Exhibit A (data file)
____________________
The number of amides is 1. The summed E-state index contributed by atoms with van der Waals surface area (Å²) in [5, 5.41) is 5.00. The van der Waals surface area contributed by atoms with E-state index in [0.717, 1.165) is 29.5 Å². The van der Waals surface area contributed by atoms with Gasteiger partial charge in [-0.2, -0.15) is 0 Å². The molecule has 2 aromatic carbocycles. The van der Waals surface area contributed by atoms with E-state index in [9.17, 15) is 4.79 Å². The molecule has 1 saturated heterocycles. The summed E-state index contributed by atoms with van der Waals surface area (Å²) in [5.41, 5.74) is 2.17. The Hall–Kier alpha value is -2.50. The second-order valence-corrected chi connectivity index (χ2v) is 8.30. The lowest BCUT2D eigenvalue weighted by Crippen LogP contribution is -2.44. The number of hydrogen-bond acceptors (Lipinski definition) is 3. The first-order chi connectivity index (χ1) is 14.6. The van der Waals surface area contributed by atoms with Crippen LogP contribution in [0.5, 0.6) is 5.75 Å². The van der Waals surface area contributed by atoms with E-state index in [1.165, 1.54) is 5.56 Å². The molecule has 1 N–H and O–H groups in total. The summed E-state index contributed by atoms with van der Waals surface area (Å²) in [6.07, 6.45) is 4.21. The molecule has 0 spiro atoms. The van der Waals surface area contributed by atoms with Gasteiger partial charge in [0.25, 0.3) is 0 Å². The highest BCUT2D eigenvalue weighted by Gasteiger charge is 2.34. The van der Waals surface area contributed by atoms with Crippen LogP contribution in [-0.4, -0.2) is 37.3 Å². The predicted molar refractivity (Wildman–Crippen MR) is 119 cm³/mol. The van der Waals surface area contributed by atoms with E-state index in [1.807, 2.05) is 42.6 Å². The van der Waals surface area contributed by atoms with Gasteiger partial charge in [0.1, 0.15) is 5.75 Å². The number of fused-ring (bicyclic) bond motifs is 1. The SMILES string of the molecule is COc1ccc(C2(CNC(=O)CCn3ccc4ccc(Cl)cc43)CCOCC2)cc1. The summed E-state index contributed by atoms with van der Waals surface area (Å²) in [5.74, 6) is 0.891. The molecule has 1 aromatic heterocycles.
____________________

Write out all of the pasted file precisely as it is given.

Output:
The number of amides is 1. The summed E-state index contributed by atoms with van der Waals surface area (Å²) in [5, 5.41) is 5.00. The van der Waals surface area contributed by atoms with E-state index in [0.717, 1.165) is 29.5 Å². The van der Waals surface area contributed by atoms with Gasteiger partial charge in [-0.2, -0.15) is 0 Å². The molecule has 2 aromatic carbocycles. The van der Waals surface area contributed by atoms with E-state index in [9.17, 15) is 4.79 Å². The molecule has 1 saturated heterocycles. The summed E-state index contributed by atoms with van der Waals surface area (Å²) in [5.41, 5.74) is 2.17. The Hall–Kier alpha value is -2.50. The second-order valence-corrected chi connectivity index (χ2v) is 8.30. The lowest BCUT2D eigenvalue weighted by Crippen LogP contribution is -2.44. The number of hydrogen-bond acceptors (Lipinski definition) is 3. The first-order chi connectivity index (χ1) is 14.6. The van der Waals surface area contributed by atoms with Crippen LogP contribution in [0.5, 0.6) is 5.75 Å². The van der Waals surface area contributed by atoms with E-state index in [1.165, 1.54) is 5.56 Å². The molecule has 1 N–H and O–H groups in total. The summed E-state index contributed by atoms with van der Waals surface area (Å²) in [6.07, 6.45) is 4.21. The molecule has 0 spiro atoms. The van der Waals surface area contributed by atoms with Gasteiger partial charge in [0.25, 0.3) is 0 Å². The highest BCUT2D eigenvalue weighted by Gasteiger charge is 2.34. The van der Waals surface area contributed by atoms with Crippen LogP contribution in [-0.4, -0.2) is 37.3 Å². The predicted molar refractivity (Wildman–Crippen MR) is 119 cm³/mol. The van der Waals surface area contributed by atoms with E-state index in [1.807, 2.05) is 42.6 Å². The van der Waals surface area contributed by atoms with Gasteiger partial charge in [0.1, 0.15) is 5.75 Å². The number of fused-ring (bicyclic) bond motifs is 1. The SMILES string of the molecule is COc1ccc(C2(CNC(=O)CCn3ccc4ccc(Cl)cc43)CCOCC2)cc1. The summed E-state index contributed by atoms with van der Waals surface area (Å²) in [5.74, 6) is 0.891. The molecule has 1 aromatic heterocycles.